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Ghana, 4th (Bradt Travel Guide) Paperback – November 1, 2007

56 customer reviews

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Editorial Reviews


‘We had an absolutely fabulous time and the Bradt Ghana guide played a big role in that…congratulations to Philip and Bradt Travel Guides for an outstanding effort. I couldn’t imagine visiting Ghana without that book.’
Jim Hogan, California, USA

From the Back Cover

Bradt's guide to Ghana, now into its third edition, is still the only dedicated guide to West Africa's fastest growing destination for tourists and business travelers. Author Philip Briggs helps visitors discover a country steeped in a rich cultural tradition but overshadowed by a tragic slave-trade history--the slave fort at Cape Coast being just one of the chilling reminders. Imprints of cultural groups can be found across the country, including the ancient mud-and-thatch mosque at Larabanga, the singular stilt village of Nzulezu, and the Ashanti Kingdom. Ghana is an uncrowded place to go for game-viewing; Mole National Park and Baobeng Monkey Sanctuary are among the highlights.

This guide features:
--A guide to the wildlife of the country: species identification, wildlife sanctuaries, and Mole National Park--the country's premier reserve
--Accra for the business traveler or backpacker, covering a complete range of accommodations, places to eat, and nightlife
--A look at the country's culture, from Ghanian music and ethnic groups to decorated shrines and crafts, including cloth weaving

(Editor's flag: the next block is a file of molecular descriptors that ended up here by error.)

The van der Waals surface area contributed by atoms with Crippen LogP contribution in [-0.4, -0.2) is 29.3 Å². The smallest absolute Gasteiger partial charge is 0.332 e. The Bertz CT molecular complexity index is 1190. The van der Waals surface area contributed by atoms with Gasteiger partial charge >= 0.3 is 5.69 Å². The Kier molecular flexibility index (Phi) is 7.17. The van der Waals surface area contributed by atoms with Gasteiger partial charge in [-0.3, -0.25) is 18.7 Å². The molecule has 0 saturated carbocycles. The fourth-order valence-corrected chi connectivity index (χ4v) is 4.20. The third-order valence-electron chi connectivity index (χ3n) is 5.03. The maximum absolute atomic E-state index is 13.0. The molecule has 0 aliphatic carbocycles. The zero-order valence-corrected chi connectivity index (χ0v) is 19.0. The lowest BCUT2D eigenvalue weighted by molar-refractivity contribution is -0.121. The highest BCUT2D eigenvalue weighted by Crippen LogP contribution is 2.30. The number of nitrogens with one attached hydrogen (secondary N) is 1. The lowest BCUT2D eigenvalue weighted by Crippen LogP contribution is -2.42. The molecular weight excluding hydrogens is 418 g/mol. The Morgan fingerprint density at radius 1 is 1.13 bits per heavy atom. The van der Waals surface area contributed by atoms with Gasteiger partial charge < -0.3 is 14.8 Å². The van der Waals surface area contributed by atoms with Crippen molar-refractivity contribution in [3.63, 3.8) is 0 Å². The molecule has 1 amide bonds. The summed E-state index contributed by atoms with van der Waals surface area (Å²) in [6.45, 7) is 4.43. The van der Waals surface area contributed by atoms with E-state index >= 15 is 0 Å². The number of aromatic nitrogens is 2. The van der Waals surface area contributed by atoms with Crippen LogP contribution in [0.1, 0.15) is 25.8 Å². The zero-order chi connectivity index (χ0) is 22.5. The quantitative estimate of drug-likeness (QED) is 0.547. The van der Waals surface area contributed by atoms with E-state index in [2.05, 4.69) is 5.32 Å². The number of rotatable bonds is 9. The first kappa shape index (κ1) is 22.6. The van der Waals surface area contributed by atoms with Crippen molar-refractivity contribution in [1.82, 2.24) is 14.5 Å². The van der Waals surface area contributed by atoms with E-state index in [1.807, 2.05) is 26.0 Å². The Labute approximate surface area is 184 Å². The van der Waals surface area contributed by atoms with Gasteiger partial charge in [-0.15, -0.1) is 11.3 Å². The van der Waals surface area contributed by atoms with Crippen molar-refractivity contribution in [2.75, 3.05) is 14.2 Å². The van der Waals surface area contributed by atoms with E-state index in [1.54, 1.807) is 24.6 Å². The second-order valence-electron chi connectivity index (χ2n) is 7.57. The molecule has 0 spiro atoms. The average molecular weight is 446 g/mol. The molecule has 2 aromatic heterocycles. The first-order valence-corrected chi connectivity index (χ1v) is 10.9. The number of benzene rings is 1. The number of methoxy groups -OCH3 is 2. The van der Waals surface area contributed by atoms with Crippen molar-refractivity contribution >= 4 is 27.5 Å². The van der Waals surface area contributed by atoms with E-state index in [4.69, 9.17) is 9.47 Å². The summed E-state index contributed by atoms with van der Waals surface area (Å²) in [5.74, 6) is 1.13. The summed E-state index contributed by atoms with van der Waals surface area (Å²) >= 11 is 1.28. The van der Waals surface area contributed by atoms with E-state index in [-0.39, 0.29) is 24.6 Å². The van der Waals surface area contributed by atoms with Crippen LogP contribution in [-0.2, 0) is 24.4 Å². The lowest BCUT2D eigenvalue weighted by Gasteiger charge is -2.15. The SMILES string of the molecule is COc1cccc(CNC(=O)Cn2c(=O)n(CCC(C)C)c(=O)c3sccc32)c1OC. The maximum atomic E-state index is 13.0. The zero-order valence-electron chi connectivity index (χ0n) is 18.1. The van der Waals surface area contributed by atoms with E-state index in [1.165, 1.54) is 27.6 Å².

--A review of Ghana's historical background, spanning ancient empires, the Gold Coast era, the slave trade, and Ghana's development since independence
--Practical considerations: planning a trip, traveling within Ghana, its infrastructure, and health and safety advice
--This text refers to an out of print or unavailable edition of this title.

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Product Details

  • Series: Bradt Travel Guide
  • Paperback: 416 pages
  • Publisher: Bradt Travel Guides; 4th edition (November 1, 2007)
  • Language: English
  • ISBN-10: 1841622052
  • ISBN-13: 978-1841622057
  • Product Dimensions: 8.5 x 6.5 x 0.8 inches
  • Shipping Weight: 1 pounds
  • Average Customer Review: 4.4 out of 5 stars  See all reviews (56 customer reviews)
  • Amazon Best Sellers Rank: #1,755,085 in Books (See Top 100 in Books)

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Customer Reviews

Most Helpful Customer Reviews

25 of 25 people found the following review helpful By Patrick Nolen on March 30, 2000
Format: Paperback
Most Travel Guides just focus on the southern areas of Ghana, near Accra, Takoradi, Cape Coast and along the coastline. This book covers the entire country and every possible way of getting around.